Well, Mom, I did love you for the rest of your life, and I will love you for the rest mine, but it is an ambivalent love, a love of what could have been had you yourself grown up feeling loved, a love not stifled by the abuse you suffered as a child, a love unbridled by pain and ridicule, unconditional and unmitigated. I know you gave me the love you could, but it could have been better, so much better. 

If you have wondered where you lost my devotion, it was that day after baseball practice. I came home with you waiting at the top of the side door stairs, belt in hand, fury on your face. You beat me again and again. You sat me down on a kitchen chair, screaming at me. You wouldn’t let me stand up or go to the bathroom. You wouldn’t listen to me, and I soiled my pants. I don’t think you realized what had happened because I was too ashamed to say.

“I hate you!” I yelled, and I meant it in that moment, my hatred pouring out of me in tears and sweat, fear and truth. 

And you beat me again, slapping the belt down on my arms, down my back, and on my legs. Then I kept saying, “I hate you! I hate you!” defiant, determined to be my own person from that moment on. 

I realize, now, that my individuality frightened you, that you were afraid of my differentiation from you, that my independence would mean your abandonment. All you wanted was love, but that desire translated into fear, the fear into rage. I realize that my beating that day was your attempt to keep me from growing up and away from you. I wish you had known the enduring impact of motherhood, about your goddess light in the eyes of your children. We would always love you. We always have. I wish you could have known that back then.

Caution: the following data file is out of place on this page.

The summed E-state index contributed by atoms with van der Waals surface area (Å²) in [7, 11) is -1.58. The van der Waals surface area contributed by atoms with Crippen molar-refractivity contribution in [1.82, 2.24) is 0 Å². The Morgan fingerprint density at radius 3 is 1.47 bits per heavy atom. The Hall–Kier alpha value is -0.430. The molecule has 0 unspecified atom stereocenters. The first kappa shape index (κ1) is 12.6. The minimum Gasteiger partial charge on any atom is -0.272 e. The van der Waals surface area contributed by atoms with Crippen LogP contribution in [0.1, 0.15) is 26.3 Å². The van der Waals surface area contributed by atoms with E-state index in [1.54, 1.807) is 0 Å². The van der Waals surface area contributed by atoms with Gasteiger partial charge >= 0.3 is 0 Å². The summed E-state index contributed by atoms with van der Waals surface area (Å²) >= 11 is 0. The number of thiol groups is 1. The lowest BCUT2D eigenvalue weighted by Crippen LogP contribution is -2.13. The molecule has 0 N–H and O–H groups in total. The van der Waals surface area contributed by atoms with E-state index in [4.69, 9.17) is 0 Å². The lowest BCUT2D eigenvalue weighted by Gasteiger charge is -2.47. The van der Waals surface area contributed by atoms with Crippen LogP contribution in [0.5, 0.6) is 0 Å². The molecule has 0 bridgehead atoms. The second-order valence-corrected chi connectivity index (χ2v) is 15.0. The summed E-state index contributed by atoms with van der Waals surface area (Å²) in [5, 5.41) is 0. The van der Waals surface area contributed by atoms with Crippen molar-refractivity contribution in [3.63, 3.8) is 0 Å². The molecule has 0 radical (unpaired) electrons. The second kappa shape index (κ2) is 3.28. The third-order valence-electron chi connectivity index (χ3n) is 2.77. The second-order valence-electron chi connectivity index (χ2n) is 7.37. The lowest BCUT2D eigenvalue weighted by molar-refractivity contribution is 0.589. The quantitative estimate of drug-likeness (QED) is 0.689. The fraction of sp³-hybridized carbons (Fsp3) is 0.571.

In my dream, Ron, your second husband, appeared. He had his hand on your shoulder, and you looked at him. He was young again, like that photo you had of him from before he went to Vietnam, posed next to a light brown 1963 Chevrolet Impala two-door coupe, cocky with cigarette in hand. The smile on his face conveyed that he owned the world, or at least, in that moment, his own life, the master of his own destiny. 

Mom, you were the best woman you ever were when Ron was in your life, and I know it was because he loved you for real. Those notes he wrote and hid all over the house before he died, they told me he knew you would feel the deficit of his loss, that you might not feel loved like he wanted you to feel, and he wanted you to rediscover him again and again, sustained in his love. 

Ron nodded to me, assuring me that Kenny would be okay, and I handed the baby to you, Mom, crying, realizing this was heaven and that your heaven was with Ron and Kenny, a renewed chance to have a family the right way, enveloped in love and free of abuse. 

Mom, I often think of you and Ron and Kenny, and I hope your idyllic heaven is all you ever wanted, and I am glad he was your husband until death did you part. I am glad you are buried with him, united forever. 

Love, Paula


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Last Updated December 17, 2021, 7:37 PM by Brett Dickerson – Editor